So, should I buy it today?

I think only the gutsiest of individuals should buy it today, just because there is so much hype in the stock that it may well skyrocket initially and then trend down over the coming weeks.  I may be very well wrong (I frequently am). However brilliant Zuckerberg is, he is now at the helm of a publicly traded company; he is going to face shareholders and analysts who will question and criticize his decisions. They can be a tough bunch. Zuckerberg is no longer operating in a black box.

A safer bet would be to buy either a mutual fund, which focuses on social networking, or a broader based technology fund that in all likelihood will buy it. Mutual funds offer the diversification that can absorb more efficiently erratic stock price swings than holding a stock outright.

Remember Enron? MCI Communications? Woe betide to the poor individual who held these stocks outright; their personal wealth would have been more protected if they had held these shares indirectly in a mutual fund.

Don’t get me wrong…if anyone can chart the future and shape it, I believe it is Mark Zuckerberg and FB; I just think he will need some time first.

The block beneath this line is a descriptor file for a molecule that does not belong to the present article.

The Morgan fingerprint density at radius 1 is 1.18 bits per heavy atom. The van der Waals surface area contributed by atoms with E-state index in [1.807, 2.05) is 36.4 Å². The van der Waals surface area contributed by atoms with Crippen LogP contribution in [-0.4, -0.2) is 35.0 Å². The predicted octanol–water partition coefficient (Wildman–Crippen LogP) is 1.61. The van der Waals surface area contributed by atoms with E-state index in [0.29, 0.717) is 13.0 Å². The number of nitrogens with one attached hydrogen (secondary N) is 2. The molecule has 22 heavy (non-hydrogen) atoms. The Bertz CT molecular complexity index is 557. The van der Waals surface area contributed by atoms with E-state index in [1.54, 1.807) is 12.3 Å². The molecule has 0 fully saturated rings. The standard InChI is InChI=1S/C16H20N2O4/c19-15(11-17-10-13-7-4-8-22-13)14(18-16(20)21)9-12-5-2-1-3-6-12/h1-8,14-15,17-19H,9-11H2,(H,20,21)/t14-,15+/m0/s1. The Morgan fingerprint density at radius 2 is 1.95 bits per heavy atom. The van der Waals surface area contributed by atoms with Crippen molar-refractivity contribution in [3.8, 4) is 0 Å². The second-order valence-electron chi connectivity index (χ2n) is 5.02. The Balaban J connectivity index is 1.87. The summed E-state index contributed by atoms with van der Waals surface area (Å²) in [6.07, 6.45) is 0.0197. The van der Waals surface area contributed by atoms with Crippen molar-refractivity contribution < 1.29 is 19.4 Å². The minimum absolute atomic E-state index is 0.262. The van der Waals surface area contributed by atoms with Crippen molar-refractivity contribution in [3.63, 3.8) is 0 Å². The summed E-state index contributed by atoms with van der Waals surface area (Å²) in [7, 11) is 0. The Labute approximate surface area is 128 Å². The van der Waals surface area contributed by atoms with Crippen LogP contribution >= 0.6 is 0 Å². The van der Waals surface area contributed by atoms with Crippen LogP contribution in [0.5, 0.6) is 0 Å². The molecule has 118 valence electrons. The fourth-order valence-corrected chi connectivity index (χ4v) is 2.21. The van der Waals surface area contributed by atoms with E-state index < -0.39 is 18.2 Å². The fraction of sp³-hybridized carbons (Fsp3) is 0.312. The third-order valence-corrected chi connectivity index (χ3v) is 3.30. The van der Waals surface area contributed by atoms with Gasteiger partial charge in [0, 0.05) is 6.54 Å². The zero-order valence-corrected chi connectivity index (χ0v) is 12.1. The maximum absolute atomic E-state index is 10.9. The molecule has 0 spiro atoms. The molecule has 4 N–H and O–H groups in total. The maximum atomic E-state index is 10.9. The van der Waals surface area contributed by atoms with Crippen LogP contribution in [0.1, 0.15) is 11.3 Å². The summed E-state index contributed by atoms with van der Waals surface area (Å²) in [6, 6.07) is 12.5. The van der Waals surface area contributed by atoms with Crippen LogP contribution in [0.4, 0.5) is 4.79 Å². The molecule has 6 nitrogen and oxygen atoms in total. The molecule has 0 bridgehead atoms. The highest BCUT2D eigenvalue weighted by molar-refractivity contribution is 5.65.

True or False? Five Myths About Credit Scores Unveiled

by Jim Brennan 14. May 2012

Credit scoreThere's a lot of information – and misinformation – circulating about credit scores. Your credit score is important because a low score can cost you a lot of money in terms of higher interest rates or even prevent you from getting credit for things you need, like a new car. So it’s good to protect your credit rating, but make sure you do it the right way. Sometimes you can inadvertently hurt your score even when you’re trying to do the right thing.

How educated about maintaining a good credit score are you? Here are five myths about your credit score unveiled:

1) True or False? Open as many accounts as you can early on.

False. New accounts lower your average account age which could lower your overall score.

2) True or False? Close old, unused credit card accounts.

False. A card that you’ve held for years is better for your score than a new card. Just don’t use the old cards, and gradually close them out over time.

3) True or False? Don't sign up for too many retail incentive cards.

True. Your score is affected by the number of times credit card companies request your credit report because it may look like you’re desperate for credit.

4) True or False? Don't open too many credit card accounts.

True. Opening a lot of credit card accounts probably won’t raise your score. Your best bet is a mix between secured loans, like home and car loans, and unsecured loans, like credit cards.

5) True or False? Don't check your credit score too often.

False. While allowing banks or other lenders to check your score often can have a negative impact on your score, checking your own credit score yourself has no impact on your score – so check it as often as you’d like.